In short, if the Union's interpretation of the disputed statutory provisions is correct, then it is clear that they have viable unfair labor practice charges that can be raised with and addressed by the FLRA. Thus, the Unions are not without possible redress for the alleged violations of their statutory rights.

It is also clear than any alleged unfair labor practices must be addressed in the first instance by the FLRA - not by the [Panel], the District Court, or this court.

Id. The union filed an unfair labor practice charge with the FLRA regarding these bargaining impasses. The FLRA's General Counsel unilaterally settled the charge.

The NATCA reached another impasse with the FAA in 2006 and again sought Panel assistance. The Panel again declined to exercise jurisdiction. It determined that the FAA "has raised arguable questions concerning whether the Panel has the authority to resolve collective bargaining disputes over changes to the FAA's [Personnel Management System], including the compensation and benefits of FAA's bargaining-unit employees. . . . [S]uch questions . . . must be addressed in an appropriate forum before the Panel commits its resources to assist in resolving the merits of their impasse." Pl.'s Compl., Ex. 2. As a result, the union filed another unfair labor practice charge with the FLRA. The FLRA Regional Director dismissed the 2006 charge, see FAA's Mot. to Dismiss, Ex. 2, and the NATCA administratively appealed. On January 29, 2008, the FLRA General Counsel denied the appeal, and on February 26, 2008, the General Counsel denied NATCA's motion for reconsideration. Id., Exs. 3 & 4.

The NATCA brought this suit against the FLRA and the Panel, as well as the Department of Transportation and its agency the FAA. The union seeks a declaratory judgment requiring the Panel to accept jurisdiction to resolve the parties' impasses. Defendants move to dismiss or for summary judgment. Because the Court lacks jurisdiction, the motion to dismiss filed by the Department of Transportation and the FAA and the motion to dismiss filed by the FLRA and the Panel will be granted.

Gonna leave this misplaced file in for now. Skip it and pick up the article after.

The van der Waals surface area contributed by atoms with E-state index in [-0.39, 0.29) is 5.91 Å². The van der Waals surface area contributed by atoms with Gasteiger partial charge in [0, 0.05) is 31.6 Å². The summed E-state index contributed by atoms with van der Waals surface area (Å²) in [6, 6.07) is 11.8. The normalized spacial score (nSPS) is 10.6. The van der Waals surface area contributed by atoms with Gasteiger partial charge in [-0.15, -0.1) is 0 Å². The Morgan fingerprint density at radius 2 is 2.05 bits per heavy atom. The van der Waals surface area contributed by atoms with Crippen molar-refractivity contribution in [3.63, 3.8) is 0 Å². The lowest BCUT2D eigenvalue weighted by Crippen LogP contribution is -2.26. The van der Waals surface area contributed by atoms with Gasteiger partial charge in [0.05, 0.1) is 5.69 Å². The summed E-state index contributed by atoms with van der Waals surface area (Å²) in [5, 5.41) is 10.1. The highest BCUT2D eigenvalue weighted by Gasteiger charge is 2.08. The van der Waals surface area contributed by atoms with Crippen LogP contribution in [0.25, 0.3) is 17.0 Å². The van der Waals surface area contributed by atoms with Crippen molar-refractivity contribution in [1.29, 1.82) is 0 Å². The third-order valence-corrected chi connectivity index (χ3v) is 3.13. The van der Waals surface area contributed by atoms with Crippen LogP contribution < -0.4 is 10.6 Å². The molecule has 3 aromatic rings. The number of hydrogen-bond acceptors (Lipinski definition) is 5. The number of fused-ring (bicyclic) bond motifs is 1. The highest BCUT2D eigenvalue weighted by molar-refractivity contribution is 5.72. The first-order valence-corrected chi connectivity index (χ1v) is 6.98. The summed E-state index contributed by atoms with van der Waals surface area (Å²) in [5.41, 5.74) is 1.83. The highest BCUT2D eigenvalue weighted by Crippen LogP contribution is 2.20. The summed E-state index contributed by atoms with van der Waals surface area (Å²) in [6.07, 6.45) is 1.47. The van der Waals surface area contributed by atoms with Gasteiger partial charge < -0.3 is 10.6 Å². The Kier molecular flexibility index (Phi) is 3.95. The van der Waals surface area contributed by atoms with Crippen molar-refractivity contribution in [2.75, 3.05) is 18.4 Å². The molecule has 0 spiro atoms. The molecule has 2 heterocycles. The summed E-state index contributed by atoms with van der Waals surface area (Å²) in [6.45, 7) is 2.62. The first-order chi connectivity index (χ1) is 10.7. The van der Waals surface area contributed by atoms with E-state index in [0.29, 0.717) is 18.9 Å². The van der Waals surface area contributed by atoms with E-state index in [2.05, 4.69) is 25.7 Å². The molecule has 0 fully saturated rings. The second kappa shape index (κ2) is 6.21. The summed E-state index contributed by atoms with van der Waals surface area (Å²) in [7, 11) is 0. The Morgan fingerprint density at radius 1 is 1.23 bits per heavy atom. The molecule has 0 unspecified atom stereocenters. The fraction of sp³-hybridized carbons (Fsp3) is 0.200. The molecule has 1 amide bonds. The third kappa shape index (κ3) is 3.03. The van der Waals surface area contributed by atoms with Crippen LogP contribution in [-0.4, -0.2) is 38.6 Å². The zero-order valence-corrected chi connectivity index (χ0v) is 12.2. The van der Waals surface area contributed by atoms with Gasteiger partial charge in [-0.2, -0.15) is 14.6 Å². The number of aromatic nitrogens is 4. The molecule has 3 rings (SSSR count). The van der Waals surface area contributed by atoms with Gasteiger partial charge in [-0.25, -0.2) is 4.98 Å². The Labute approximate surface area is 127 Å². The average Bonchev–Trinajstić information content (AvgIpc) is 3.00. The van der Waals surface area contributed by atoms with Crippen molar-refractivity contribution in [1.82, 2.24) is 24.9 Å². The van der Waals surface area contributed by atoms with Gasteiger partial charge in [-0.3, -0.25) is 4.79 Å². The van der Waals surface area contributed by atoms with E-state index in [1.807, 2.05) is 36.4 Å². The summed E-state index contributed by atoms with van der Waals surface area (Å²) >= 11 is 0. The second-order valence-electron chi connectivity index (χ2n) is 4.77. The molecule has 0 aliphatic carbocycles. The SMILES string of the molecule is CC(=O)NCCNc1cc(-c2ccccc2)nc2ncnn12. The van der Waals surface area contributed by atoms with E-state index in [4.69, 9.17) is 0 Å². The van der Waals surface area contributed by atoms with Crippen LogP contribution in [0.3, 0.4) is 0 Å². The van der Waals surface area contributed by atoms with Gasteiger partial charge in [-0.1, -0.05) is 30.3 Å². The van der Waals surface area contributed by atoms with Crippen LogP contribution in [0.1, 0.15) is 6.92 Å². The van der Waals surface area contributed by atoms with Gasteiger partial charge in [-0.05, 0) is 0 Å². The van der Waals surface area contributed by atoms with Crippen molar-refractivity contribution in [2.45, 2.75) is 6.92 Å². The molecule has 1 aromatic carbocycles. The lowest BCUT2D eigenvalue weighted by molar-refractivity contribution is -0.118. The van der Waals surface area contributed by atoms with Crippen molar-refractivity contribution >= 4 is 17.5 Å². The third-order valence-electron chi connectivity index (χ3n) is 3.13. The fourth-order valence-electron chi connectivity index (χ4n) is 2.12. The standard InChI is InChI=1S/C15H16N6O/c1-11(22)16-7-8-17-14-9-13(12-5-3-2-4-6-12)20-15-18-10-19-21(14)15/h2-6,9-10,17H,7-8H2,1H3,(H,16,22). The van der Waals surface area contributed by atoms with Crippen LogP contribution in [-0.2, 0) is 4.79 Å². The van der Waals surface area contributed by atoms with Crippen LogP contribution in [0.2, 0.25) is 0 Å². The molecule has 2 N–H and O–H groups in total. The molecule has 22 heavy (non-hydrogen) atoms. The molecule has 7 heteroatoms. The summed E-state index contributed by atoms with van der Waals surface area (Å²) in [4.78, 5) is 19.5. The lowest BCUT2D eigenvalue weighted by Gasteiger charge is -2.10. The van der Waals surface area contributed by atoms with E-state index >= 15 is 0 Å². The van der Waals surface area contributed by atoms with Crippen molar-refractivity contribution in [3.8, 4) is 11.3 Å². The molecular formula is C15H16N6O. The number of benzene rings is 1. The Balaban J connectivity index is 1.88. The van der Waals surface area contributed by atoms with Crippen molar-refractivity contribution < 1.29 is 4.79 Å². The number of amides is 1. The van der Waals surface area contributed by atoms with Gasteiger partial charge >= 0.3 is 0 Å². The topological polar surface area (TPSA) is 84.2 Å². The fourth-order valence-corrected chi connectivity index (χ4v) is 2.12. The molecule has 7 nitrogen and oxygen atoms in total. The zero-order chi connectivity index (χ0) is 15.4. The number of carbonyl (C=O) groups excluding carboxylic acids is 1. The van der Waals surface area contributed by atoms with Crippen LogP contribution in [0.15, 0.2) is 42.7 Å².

II. Legal Standard for a Rule 12(b)(1) Motion to Dismiss

Federal courts are courts of limited jurisdiction and the law presumes that "a cause lies outside this limited jurisdiction." Kokkonen v. Guardian Life Ins. Co. of Am., 511 U.S. 375, 377 (1994); St. Paul Mercury Indem. Co. v. Red Cab Co., 303 U.S. 283, 288-89 (1938). Because "subject-matter jurisdiction is an 'Art. III as well as a statutory requirement[,] no action of the parties can confer subject-matter jurisdiction upon a federal court.'" Akinseye v. District of Columbia, 339 F.3d 970, 971 (D.C. Cir. 2003) (quoting Ins. Corp. of Ir., Ltd. v. Compagnie des Bauxite de Guinea, 456 U.S. 694, 702 (1982)). On a motion to dismiss for lack of subject matter jurisdiction pursuant to Federal Rule of Civil Procedure 12(b)(1), the plaintiff bears the burden of establishing that the court has subject matter jurisdiction. Rasul v. Bush, 215 F. Supp. 2d 55, 61 (D.D.C. 2002) (citing McNutt v. Gen. Motors Acceptance Corp., 298 U.S. 178, 182-83 (1936)). Because subject matter ...